Introduction: Falls are frequent in the elderly, because they take medication that may increase the risk of falls, including psychotropic drugs.
Aims: To explore the relationship between the use of psychotropic drugs and the occurrence of falls in institutionalized patients, and to identify the most used drugs in these patients. In addition, it was studied the risk associated with the psychotropic drugs and the risk of falls that they caused.
Methods: A nested case-control study was performed from a cohort of polypharmacy patients residing in a nursing home. Cases were those having suffered a fall from August 2014 to December 2015, and controls were those without falls recorded. The exposure of psychoactive drugs was explored retrospectively in both groups. Information was collected in the database of the nursing home. Analysis focused on the odds ratio of falling per pharmacotherapy group, using confidence intervals set at 95%.
Results: A sample of 22 patients, 9 cases and 13 controls, was analyzed: most patients were women, and the mean age was 82.3 years (SD=6.45). Residents used a mean of 11 medicines (SD=4.64). The most used pharmaceutical group and drug respectively were antipsychotics and quetiapine (59.1%, n=13; 45.5%, n=10). The OR determined in this study did not evidence any statistically significant association between the pharmacotherapeutic subgroups and/or drugs and increased risk of falling (quetiapine: OR=4.5; IC=0.730-27.739; atypical antipsychotics: OR=3.2; IC=0.540-18.980).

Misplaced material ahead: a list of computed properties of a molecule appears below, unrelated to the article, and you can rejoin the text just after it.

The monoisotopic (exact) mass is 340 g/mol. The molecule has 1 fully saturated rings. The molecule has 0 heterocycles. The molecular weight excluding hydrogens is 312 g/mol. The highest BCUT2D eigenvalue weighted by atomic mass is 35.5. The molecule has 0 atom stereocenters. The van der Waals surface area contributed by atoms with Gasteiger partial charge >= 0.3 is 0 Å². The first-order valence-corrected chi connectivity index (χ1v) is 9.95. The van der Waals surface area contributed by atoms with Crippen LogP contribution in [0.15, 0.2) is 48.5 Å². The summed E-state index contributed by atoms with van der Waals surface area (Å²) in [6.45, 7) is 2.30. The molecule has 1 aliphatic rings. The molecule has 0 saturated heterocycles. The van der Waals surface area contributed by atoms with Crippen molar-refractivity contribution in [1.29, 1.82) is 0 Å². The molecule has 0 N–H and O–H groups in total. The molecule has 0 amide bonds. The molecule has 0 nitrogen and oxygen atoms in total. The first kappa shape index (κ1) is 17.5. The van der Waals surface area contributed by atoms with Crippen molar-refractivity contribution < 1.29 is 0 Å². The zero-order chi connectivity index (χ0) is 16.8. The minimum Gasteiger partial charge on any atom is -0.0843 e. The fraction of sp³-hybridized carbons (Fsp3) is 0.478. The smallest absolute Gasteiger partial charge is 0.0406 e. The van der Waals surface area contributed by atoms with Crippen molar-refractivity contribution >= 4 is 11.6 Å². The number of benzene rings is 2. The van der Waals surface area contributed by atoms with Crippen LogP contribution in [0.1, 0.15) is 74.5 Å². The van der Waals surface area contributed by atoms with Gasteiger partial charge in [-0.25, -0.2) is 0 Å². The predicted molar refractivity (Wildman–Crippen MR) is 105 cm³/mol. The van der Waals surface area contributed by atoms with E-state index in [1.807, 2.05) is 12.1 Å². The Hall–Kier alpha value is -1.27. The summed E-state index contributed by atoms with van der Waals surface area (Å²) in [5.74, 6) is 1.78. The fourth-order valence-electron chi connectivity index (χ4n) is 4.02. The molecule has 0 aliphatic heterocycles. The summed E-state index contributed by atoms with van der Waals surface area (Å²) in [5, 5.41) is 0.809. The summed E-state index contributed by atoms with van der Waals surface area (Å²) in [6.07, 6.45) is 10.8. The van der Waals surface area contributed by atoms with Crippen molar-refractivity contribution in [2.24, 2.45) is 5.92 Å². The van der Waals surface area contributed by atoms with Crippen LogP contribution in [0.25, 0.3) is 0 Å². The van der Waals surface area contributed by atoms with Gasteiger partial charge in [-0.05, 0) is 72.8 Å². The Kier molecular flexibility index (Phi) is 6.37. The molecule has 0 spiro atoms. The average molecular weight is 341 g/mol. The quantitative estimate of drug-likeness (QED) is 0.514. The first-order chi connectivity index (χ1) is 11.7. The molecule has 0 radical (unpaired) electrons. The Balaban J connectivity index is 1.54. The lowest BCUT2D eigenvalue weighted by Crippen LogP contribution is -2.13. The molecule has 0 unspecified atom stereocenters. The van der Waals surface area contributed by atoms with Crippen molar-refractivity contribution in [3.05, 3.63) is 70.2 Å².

Conclusion: Results were obtained in a restricted sample, leading to the incapacity of demonstrating significant associations. However, a trend between the use of psychotropic drugs and the risk of falls in the elderly was shown, identifying the most influential pharmacotherapeutic groups in falls.